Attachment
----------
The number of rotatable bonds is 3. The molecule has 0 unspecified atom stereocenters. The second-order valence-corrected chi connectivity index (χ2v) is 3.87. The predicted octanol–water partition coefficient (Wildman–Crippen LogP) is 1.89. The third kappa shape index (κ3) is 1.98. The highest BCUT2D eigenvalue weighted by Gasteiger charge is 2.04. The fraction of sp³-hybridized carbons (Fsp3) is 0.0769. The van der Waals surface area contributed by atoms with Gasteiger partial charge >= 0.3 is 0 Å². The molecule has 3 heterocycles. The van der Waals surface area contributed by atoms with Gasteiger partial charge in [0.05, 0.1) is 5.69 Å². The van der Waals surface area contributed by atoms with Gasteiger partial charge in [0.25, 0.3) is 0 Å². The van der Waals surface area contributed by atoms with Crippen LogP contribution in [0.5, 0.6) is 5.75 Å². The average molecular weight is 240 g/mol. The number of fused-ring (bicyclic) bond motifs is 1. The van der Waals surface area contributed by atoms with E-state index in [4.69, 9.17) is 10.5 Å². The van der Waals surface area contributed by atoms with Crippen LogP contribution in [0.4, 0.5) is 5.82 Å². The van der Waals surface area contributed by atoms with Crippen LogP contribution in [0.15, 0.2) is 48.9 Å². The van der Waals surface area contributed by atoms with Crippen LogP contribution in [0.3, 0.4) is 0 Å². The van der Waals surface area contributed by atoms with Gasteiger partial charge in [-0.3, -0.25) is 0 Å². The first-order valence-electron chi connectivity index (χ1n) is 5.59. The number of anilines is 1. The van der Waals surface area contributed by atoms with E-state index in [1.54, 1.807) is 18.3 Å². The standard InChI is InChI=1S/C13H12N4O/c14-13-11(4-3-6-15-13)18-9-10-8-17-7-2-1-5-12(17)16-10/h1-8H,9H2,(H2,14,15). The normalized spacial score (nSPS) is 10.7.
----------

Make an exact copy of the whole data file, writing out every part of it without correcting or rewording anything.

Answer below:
The number of rotatable bonds is 3. The molecule has 0 unspecified atom stereocenters. The second-order valence-corrected chi connectivity index (χ2v) is 3.87. The predicted octanol–water partition coefficient (Wildman–Crippen LogP) is 1.89. The third kappa shape index (κ3) is 1.98. The highest BCUT2D eigenvalue weighted by Gasteiger charge is 2.04. The fraction of sp³-hybridized carbons (Fsp3) is 0.0769. The van der Waals surface area contributed by atoms with Gasteiger partial charge >= 0.3 is 0 Å². The molecule has 3 heterocycles. The van der Waals surface area contributed by atoms with Gasteiger partial charge in [0.05, 0.1) is 5.69 Å². The van der Waals surface area contributed by atoms with Gasteiger partial charge in [0.25, 0.3) is 0 Å². The van der Waals surface area contributed by atoms with Crippen LogP contribution in [0.5, 0.6) is 5.75 Å². The average molecular weight is 240 g/mol. The number of fused-ring (bicyclic) bond motifs is 1. The van der Waals surface area contributed by atoms with E-state index in [4.69, 9.17) is 10.5 Å². The van der Waals surface area contributed by atoms with Crippen LogP contribution in [0.4, 0.5) is 5.82 Å². The van der Waals surface area contributed by atoms with Crippen LogP contribution in [0.15, 0.2) is 48.9 Å². The van der Waals surface area contributed by atoms with Crippen LogP contribution in [0.3, 0.4) is 0 Å². The van der Waals surface area contributed by atoms with Gasteiger partial charge in [-0.3, -0.25) is 0 Å². The first-order valence-electron chi connectivity index (χ1n) is 5.59. The number of anilines is 1. The van der Waals surface area contributed by atoms with E-state index in [1.54, 1.807) is 18.3 Å². The standard InChI is InChI=1S/C13H12N4O/c14-13-11(4-3-6-15-13)18-9-10-8-17-7-2-1-5-12(17)16-10/h1-8H,9H2,(H2,14,15). The normalized spacial score (nSPS) is 10.7.